Browser-based games don't capture our attention that often, but the Pokemon Trading Card Game Online is something different. For fans of the tabletop version of the game, the TCGO replicates everything you can do in the physical game and then some. It even allows you to import your real collection of cards online through redemption codes found on the packaging of all new cards henceforth, so you can play online against your friends using your own deck. The TCGO is perhaps most exciting to newcomers though, because it offers a wealth of tutorials, free decks and cards, and single-player AI tournaments to get you ready to build your own deck and play against real people. And it's all free of charge.
If you're completely new to the Pokemon Trading Card Game, once you've logged in to your account (you can set one up here), you can go through the tutorial to learn the basics, or you can skip ahead to the single player campaign right away. The beauty of the TCGO is that it caters to all experience levels every step of the way, so even if you skip the tutorials, the single player has a help system that reminds you of your current play options and suggests optimal moves (of course, you can also turn all of help functions off if you don't need them).
The one of the goals of the TCGO seems to be to emulate the experience of playing the card game in real life, and the single player campaign takes you through a tournament hosted by a fictional game store, with 15 AI opponents (all with unique personalities and flavor text, including some good-natured trash talking), who you challenge through four leagues of 12 games each for a total of 48 games. You can replay these games over and over too, which is particularly helpful if you're a hardcore player looking to test a new deck against AI opponents before using it against real people.
Above: Attacks are animated
Speaking of decks, the TCGO also features a deck editor with a robust set of features for building decks with as little or as much help as you'd like. You can filter cards by Pokemon, then have the computer build a deck around the Pokemon you choose, and then tweak it however you want, or you can build a deck completely from scratch – it's up to you. You can even bring out a list of the cards in your deck and bring it with you for real-life tournament play.
So, the single player options are great, but the big debut in the latest update to the beta is the online multiplayer. So when you've played enough of the single player that you're ready to play against real opponents, you can jump into some PvP. I'm told that the matchmaking has really been refined too, and there's even an elegant solution to punish rage quitters – frequent disconnectors are paired with other frequent disconnectors. Friends lists haven't been added to the beta yet, but soon you'll be able to challenge friends too.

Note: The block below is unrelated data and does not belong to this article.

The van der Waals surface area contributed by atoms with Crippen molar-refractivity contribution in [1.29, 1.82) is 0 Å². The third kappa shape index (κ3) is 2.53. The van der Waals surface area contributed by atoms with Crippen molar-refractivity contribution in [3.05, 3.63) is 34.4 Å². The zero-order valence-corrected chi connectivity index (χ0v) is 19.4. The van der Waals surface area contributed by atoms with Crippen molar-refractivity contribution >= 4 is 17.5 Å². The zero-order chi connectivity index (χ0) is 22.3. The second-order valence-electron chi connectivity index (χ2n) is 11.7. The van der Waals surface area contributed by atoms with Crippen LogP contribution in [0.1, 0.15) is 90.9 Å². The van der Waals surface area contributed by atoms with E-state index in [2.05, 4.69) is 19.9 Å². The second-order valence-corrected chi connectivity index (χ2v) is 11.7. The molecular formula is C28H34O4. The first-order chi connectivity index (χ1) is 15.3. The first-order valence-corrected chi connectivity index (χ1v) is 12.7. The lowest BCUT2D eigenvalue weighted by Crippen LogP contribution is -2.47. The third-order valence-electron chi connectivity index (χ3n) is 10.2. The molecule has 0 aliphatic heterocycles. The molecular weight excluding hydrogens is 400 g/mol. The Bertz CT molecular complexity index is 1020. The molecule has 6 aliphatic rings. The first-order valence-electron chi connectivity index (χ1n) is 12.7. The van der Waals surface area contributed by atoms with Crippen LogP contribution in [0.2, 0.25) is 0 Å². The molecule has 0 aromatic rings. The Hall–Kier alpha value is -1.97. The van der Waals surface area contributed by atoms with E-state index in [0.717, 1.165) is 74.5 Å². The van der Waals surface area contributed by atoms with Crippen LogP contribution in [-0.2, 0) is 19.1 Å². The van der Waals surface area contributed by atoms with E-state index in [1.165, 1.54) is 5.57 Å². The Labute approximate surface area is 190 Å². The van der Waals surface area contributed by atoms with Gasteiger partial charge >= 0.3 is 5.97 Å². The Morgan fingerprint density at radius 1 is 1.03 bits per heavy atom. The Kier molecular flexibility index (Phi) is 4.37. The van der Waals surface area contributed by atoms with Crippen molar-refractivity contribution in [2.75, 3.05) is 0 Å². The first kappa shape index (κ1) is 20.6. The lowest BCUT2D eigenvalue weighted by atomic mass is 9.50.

Aside from battling, you can also trade cards (it is a trading card game, after all) with users through an online trades marketplace, where you can put cards up for offer and browse cards other users are offering. And in case you're worried about getting taken advantage of, you can set up trading controls that only allow like-for-like trades, so you don't accidentally trade a rare card for a common one.
Normally, we'd look for more to criticize, but it's pretty hard to complain here – The Trading Card Game Online simply offers a new way to play the Pokemon TCG, and unlike the physical version, it's totally free to play. This preview could go on and on listing all the features available to explore within the TCGO, but in the immortal words of Reading Rainbow's Levar Burton, you don't have to take my word for it. The beta is available to everyone now at http://www.pokemontcg.com/. If you already have a pokemon.com account, it works with the TCGO already, and if you don't, it's easy to set one up. It's all free, so if you're a Pokemon fan there's no reason not to check it out, especially if you're a fan of the videogames who's curious about the TCG.